I confess: I didn’t give my student loans much thought until I was finished with graduate school. Oh, I knew there was debt involved, but I was blissfully unaware of how much I was really racking up through tuition, living expenses, and interest. By the time it registered on my financial radar screen, I had been accruing debt for nearly six years.
When I finally took in how much I owed — about $30,000 — I was overwhelmed. Even though that figure is pretty standard for student loan borrowers in general (and it’s certainly below average for someone with both a bachelor’s and a master’s degree), my first salary was only a few thousand dollars above that. I couldn’t even begin to imagine how I’d pay all of that debt back. It was like someone put bricks in my backpack that I didn’t know if I’d ever be able to take out. Would I ever feel what it was like to walk through life weightless again?
I’ll admit, my husband and I still feel paralyzed by the amount of our student loan debt at times. Some days, we’ve been tempted to just run from the numbers. Other days, we’ve tried to barrel through the repayment process without asking for any help or guidance.
Over seven years of repayment, I’ve learned that taking on (and getting rid of) student loans can be anything but straightforward. Here are a few things I wish I’d known when I started repaying my student loans:
1. It’s Not All Your Fault: Student loans can bring a lot of emotional baggage along for the ride: Did I waste money on my education? Could I have spent less? What if I had gone to a cheaper school? And let’s not forget the commentary from many well-meaning folks in older generations: “I worked part-time and I came out of school debt free; couldn’t you just do that, too?” Remember: You can’t change the past. The best thing you can do right now is to form a solid repayment plan, not feel overwhelmed by guilt or regret.
Tip: You may need to address this emotional weight before you start making a concrete plan. That’s ok. Give yourself a few minutes to write out or share your frustrations with your partner; let all of your feelings — rational and irrational — have their day in the sun. Then take a breath and let them go.
2. Federal and Private Loans are Not the Same: Federal loans (from the government) and private loans (from a private entity like a bank) are not created equal. Federal loans come with a range of repayment and assistance programs, and they can also be discharged after your death. For private loans, that’s generally not the case.
3. Consolidation Isn’t Always the Answer: While there are benefits of having just one payment to one loan servicer, make sure you do your research. You can only consolidate your debt once — and if you have both federal and private student loans, they have to be consolidated into a private loan, meaning that you lose all of the benefits of federal loans.
4. The Government is Here to Help: I’ve been impressed by the wealth of resources the government offers to help those repaying federal student loan debt, including four income-driven payment programs, deferment or forbearance opportunities, and a variety of forgiveness, cancellation, and discharge programs. If you are a teacher or you work in public service at a governmental or non-profit organization, there may be added opportunities for you.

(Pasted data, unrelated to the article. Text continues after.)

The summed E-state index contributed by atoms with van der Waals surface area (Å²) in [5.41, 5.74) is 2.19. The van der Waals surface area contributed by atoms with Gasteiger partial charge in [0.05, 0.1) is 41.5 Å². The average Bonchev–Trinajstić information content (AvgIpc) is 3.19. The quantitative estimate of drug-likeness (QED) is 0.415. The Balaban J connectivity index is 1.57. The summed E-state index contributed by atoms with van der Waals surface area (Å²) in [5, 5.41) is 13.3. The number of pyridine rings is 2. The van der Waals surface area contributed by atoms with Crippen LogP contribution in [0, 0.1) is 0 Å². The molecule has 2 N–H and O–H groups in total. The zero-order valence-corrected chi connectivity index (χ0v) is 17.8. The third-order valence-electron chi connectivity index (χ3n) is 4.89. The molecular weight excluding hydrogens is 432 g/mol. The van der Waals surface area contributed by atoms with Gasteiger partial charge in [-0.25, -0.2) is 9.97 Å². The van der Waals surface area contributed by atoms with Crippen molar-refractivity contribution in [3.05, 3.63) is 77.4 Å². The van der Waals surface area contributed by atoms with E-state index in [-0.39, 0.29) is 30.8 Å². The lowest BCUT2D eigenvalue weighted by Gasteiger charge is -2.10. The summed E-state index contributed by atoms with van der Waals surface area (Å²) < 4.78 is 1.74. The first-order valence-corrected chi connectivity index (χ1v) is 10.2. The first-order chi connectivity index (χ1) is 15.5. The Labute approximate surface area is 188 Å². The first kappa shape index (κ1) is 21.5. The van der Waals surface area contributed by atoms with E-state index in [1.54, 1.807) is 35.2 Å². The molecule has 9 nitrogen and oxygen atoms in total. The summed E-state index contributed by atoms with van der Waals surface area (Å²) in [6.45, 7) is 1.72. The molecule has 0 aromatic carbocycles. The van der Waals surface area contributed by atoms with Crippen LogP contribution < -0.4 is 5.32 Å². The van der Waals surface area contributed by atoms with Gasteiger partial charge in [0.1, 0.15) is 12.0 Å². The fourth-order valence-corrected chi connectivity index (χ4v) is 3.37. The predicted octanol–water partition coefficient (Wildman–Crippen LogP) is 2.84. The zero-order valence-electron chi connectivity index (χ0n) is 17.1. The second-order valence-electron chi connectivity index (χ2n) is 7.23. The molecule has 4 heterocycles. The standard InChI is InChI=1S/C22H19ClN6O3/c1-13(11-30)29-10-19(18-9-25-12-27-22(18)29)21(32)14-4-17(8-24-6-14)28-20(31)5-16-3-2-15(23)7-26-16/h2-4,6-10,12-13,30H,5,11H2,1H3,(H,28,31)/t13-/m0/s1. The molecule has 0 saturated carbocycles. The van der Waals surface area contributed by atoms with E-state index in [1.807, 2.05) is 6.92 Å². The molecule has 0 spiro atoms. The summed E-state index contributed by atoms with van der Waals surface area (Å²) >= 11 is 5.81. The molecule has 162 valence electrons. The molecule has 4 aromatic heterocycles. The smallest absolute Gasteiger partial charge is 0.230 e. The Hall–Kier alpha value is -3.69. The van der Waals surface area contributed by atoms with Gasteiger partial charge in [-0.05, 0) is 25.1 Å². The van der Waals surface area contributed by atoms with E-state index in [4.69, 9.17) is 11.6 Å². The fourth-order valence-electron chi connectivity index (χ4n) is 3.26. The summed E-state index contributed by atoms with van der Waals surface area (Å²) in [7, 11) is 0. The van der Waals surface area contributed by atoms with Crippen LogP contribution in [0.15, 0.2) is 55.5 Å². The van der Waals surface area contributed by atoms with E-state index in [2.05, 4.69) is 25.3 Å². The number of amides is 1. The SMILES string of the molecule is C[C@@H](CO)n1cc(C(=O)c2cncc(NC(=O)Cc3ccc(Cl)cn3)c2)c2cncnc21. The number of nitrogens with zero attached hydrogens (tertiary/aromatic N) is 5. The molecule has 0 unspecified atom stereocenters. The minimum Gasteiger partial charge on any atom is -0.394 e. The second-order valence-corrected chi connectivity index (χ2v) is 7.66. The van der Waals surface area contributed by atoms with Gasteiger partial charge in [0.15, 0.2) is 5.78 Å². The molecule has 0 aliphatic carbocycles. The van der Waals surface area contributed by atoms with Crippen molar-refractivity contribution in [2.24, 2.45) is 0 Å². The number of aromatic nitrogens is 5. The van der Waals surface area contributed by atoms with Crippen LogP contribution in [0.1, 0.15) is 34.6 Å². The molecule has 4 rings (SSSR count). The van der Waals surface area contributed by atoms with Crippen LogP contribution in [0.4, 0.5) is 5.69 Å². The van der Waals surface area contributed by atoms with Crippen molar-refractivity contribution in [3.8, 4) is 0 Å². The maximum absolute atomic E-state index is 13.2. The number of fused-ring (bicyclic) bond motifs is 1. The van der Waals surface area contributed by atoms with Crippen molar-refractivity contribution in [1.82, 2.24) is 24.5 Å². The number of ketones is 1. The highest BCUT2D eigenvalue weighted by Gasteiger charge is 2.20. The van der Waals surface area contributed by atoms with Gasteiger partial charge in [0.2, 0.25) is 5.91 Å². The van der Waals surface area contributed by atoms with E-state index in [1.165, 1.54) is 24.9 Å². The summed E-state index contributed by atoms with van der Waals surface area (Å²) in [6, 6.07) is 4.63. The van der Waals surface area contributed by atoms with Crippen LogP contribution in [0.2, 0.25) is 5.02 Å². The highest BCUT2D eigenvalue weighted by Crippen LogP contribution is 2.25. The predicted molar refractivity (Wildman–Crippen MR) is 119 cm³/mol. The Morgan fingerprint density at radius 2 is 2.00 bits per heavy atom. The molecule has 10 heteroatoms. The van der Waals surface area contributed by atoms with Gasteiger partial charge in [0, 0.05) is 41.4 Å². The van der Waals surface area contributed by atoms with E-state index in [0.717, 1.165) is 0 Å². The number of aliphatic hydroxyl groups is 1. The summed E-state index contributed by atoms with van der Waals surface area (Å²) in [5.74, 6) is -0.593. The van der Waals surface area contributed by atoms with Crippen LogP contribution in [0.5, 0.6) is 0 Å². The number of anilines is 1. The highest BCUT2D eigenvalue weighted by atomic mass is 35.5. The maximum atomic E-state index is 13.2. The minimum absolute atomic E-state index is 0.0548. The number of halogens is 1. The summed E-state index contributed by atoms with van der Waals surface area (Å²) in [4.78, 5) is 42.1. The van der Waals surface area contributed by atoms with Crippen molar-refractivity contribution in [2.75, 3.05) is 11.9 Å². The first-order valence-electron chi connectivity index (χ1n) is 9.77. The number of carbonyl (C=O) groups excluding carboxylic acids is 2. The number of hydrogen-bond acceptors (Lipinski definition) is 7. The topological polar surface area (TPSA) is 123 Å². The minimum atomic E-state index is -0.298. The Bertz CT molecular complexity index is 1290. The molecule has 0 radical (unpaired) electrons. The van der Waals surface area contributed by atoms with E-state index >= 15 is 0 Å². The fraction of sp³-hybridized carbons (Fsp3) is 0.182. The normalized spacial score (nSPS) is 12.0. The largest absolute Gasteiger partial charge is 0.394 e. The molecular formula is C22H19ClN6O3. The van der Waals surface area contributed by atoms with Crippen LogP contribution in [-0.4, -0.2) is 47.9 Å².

Tip: Doing this research on your own can be pretty overwhelming. Use Federal Student Aid’s Repayment Estimator to evaluate your options, or contact LSS of MN Financial Counseling for free student loan debt counseling.
5. Interest Adds Up Faster Than You Think: I am shocked at what percentage of my payments over the past seven years went toward interest versus how much actually went towards paying down the principal (the actual amount borrowed) on my loan. That’s why the two best things I’ve done is begin paying on my loans before the grace period ended (so I could get a head start on repayment before my bill was actually due), and create a repayment plan using the debt snowball method (since paying a little extra each month helped me to slowly chip away at the principal).
Tip: Ready to start tackling that interest? Use this debt snowball calculator to see how any extra money you’re able to put toward your debt will affect your payoff date.
6. Student Loan Repayment Shouldn’t be Your First Financial Priority: The biggest lesson I wish I would have learned sooner? That student loan debt elimination should be a priority, but certainly not your only one. Creating a realistic and sustainable budget, establishing a short-term emergency fund, and beginning to build up retirement savings are way more important long-term. I now know that dividing up “extra” money in my budget by percentage allows me to work toward all of these big goals at once. It may take a year or two longer to repay my debt, but I have absolutely no regrets.
Tip: Give yourself some breathing space for a little bit of fun in your budget. My husband and I choose to spend some of our money on travel even as we are repaying debt because we know it will make our marriage stronger.
What do you wish you’d known about student loan repayment? Share below!